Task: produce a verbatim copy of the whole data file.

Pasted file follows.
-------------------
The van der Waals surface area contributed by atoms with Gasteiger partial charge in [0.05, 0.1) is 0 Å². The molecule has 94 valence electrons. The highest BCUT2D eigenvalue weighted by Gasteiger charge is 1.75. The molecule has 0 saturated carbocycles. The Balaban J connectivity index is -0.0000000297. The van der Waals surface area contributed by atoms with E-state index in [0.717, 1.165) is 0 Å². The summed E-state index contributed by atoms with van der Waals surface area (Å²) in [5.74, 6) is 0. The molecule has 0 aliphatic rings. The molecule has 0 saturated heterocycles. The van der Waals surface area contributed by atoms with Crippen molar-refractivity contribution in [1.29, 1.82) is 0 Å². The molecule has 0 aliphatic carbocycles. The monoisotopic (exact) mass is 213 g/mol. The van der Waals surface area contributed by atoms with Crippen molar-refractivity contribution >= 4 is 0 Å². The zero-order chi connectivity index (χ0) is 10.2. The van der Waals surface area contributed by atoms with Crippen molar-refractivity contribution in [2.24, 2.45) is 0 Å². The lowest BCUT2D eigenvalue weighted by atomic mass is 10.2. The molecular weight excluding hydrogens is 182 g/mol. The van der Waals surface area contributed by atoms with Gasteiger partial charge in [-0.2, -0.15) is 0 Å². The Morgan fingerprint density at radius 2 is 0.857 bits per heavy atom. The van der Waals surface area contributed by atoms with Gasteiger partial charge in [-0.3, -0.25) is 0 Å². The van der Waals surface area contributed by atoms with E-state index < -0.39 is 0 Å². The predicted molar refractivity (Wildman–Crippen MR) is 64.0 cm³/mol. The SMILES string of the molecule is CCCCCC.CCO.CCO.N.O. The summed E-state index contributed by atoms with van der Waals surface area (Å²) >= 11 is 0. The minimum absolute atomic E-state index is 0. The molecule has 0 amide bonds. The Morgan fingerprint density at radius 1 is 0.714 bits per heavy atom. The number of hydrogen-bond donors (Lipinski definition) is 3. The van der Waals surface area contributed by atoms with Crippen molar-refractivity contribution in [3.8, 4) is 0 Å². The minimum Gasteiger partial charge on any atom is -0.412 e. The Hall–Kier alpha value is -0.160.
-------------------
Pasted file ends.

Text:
The van der Waals surface area contributed by atoms with Gasteiger partial charge in [0.05, 0.1) is 0 Å². The molecule has 94 valence electrons. The highest BCUT2D eigenvalue weighted by Gasteiger charge is 1.75. The molecule has 0 saturated carbocycles. The Balaban J connectivity index is -0.0000000297. The van der Waals surface area contributed by atoms with E-state index in [0.717, 1.165) is 0 Å². The summed E-state index contributed by atoms with van der Waals surface area (Å²) in [5.74, 6) is 0. The molecule has 0 aliphatic rings. The molecule has 0 saturated heterocycles. The van der Waals surface area contributed by atoms with Crippen molar-refractivity contribution in [1.29, 1.82) is 0 Å². The molecule has 0 aliphatic carbocycles. The monoisotopic (exact) mass is 213 g/mol. The van der Waals surface area contributed by atoms with Crippen molar-refractivity contribution >= 4 is 0 Å². The zero-order chi connectivity index (χ0) is 10.2. The van der Waals surface area contributed by atoms with Crippen molar-refractivity contribution in [2.24, 2.45) is 0 Å². The lowest BCUT2D eigenvalue weighted by atomic mass is 10.2. The molecular weight excluding hydrogens is 182 g/mol. The van der Waals surface area contributed by atoms with Gasteiger partial charge in [-0.2, -0.15) is 0 Å². The Morgan fingerprint density at radius 2 is 0.857 bits per heavy atom. The van der Waals surface area contributed by atoms with Gasteiger partial charge in [-0.3, -0.25) is 0 Å². The van der Waals surface area contributed by atoms with E-state index < -0.39 is 0 Å². The predicted molar refractivity (Wildman–Crippen MR) is 64.0 cm³/mol. The SMILES string of the molecule is CCCCCC.CCO.CCO.N.O. The summed E-state index contributed by atoms with van der Waals surface area (Å²) >= 11 is 0. The minimum absolute atomic E-state index is 0. The molecule has 0 amide bonds. The Morgan fingerprint density at radius 1 is 0.714 bits per heavy atom. The number of hydrogen-bond donors (Lipinski definition) is 3. The van der Waals surface area contributed by atoms with Crippen molar-refractivity contribution in [3.8, 4) is 0 Å². The minimum Gasteiger partial charge on any atom is -0.412 e. The Hall–Kier alpha value is -0.160.